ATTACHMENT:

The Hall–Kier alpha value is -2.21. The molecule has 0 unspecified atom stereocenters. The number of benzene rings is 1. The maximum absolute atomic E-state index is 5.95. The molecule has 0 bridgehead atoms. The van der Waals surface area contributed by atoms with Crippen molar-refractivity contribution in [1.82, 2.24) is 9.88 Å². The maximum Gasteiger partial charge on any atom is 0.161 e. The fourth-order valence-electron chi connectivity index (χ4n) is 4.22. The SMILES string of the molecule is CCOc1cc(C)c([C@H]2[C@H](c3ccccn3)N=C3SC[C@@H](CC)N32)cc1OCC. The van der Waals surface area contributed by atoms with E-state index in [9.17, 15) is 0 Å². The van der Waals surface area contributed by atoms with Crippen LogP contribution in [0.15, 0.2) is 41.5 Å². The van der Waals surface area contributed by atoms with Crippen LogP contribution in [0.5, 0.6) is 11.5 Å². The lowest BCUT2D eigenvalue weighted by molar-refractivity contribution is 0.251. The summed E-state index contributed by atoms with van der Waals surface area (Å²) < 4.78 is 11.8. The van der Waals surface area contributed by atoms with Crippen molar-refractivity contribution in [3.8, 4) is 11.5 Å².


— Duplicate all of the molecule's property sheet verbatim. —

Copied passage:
The Hall–Kier alpha value is -2.21. The molecule has 0 unspecified atom stereocenters. The number of benzene rings is 1. The maximum absolute atomic E-state index is 5.95. The molecule has 0 bridgehead atoms. The van der Waals surface area contributed by atoms with Crippen molar-refractivity contribution in [1.82, 2.24) is 9.88 Å². The maximum Gasteiger partial charge on any atom is 0.161 e. The fourth-order valence-electron chi connectivity index (χ4n) is 4.22. The SMILES string of the molecule is CCOc1cc(C)c([C@H]2[C@H](c3ccccn3)N=C3SC[C@@H](CC)N32)cc1OCC. The van der Waals surface area contributed by atoms with E-state index in [9.17, 15) is 0 Å². The van der Waals surface area contributed by atoms with Crippen LogP contribution in [0.15, 0.2) is 41.5 Å². The van der Waals surface area contributed by atoms with Crippen LogP contribution in [0.5, 0.6) is 11.5 Å². The lowest BCUT2D eigenvalue weighted by molar-refractivity contribution is 0.251. The summed E-state index contributed by atoms with van der Waals surface area (Å²) < 4.78 is 11.8. The van der Waals surface area contributed by atoms with Crippen molar-refractivity contribution in [3.8, 4) is 11.5 Å².